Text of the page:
(452)

 

4,923

 

03 Apr 2018

 

3.92%

DZ BANK

(413)

 

11,551

 

30 Dec 2016

 

3.385%

DZ BANK

(709)

 

8,617

 

29 Mar 2018

 

3.585%

 

 

 

 

 

 

 

 

 

(1,953)

 

37,385

 

 

 

 

 

 

 

 

 

 

 

 

 

22.  Other liabilities and payables

 

 

 

 

 

2016

 

2015

 

€(000)

 

€(000)

 

 

 

 

Trade payables

1,079

 

1,338

Other taxation

179

 

210

Investment advisory fees

1,327

 

625

Performance fee payable

4,188

 

4,428

Other payables

4

 

4

Rent received in advance

304

 

291

Other advance payments from tenants

3,115

 

3,036

Administration accruals

31

 

37

 

 

 

 

 

10,227

 

9,969

 

 

 

 

 

23. Commitments and contingencies

 

As at 31 December 2016 the Group had binding commitments on capital investment of €3,040,000 (2015: €1,130,000) regarding ongoing refurbishment projects.

 

24.  Capital management policies and procedures

 

The Group's capital management objectives are:

 

(i)      to ensure that the Group and all of the companies within it are able to continue as a going concern, and

 

(ii)     to maintain an optimal capital structure which maximises returns for shareholders whilst minimising the cost of capital.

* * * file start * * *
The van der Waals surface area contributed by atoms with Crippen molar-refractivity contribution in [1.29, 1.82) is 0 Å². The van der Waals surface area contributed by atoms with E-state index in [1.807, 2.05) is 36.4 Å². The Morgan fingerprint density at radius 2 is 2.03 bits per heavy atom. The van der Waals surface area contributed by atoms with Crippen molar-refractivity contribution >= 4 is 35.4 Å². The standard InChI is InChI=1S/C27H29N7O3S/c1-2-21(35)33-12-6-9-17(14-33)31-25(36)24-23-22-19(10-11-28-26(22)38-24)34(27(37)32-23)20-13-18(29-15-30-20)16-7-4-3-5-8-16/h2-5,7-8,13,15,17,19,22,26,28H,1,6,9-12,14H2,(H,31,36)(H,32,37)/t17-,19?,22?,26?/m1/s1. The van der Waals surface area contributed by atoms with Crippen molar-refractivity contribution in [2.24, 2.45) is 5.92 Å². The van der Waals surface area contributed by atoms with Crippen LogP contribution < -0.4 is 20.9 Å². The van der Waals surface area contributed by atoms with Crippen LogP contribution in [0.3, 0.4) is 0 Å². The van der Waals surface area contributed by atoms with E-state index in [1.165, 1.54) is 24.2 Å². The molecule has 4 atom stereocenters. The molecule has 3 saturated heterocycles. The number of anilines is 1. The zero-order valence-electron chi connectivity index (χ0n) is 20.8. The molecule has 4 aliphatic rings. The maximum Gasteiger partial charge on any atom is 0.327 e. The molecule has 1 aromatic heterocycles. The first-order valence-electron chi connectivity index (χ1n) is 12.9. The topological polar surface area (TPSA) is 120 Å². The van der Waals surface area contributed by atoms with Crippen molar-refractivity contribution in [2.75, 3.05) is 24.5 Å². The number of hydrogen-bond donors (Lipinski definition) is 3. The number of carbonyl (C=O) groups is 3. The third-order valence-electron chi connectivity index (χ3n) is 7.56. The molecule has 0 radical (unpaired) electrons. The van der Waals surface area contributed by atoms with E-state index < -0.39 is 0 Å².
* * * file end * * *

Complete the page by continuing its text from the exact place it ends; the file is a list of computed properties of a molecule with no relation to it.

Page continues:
In order to achieve objective (ii) above, the Group may alter its financial structure by varying future dividend paying policy, re-financing existing borrowings, selling assets to repay borrowings, issuing new shares, purchasing shares for cancellation or purchasing shares to be held as treasury shares. The ordinary shares of the parent undertaking of the Group are listed on the AIM market and the Zero Dividend Preference Shares of the parent undertaking are listed on the main market of the London Stock Exchange and this provides additional flexibility in achieving objective (ii) by providing fixed rate, cash flow beneficial financing to the Group.

 

It is the Group's policy to finance most property acquisitions by bank borrowings, using the acquired properties as security. The Group has mitigated its exposure to the risk that bank loan interest costs increase above the level at which they are covered by the Group's net revenues by entering into interest rate swap arrangements. Further details are contained in note 21.

 

The Investment Advisers and administrator of the Group work together to supply the Board with adequate accounting information on a quarterly basis which includes key financial performance indicators designed to assist the Board in monitoring the effect of the Group's funding structure, possible changes in funding requirements and the effects of alternative funding strategies on potential developments.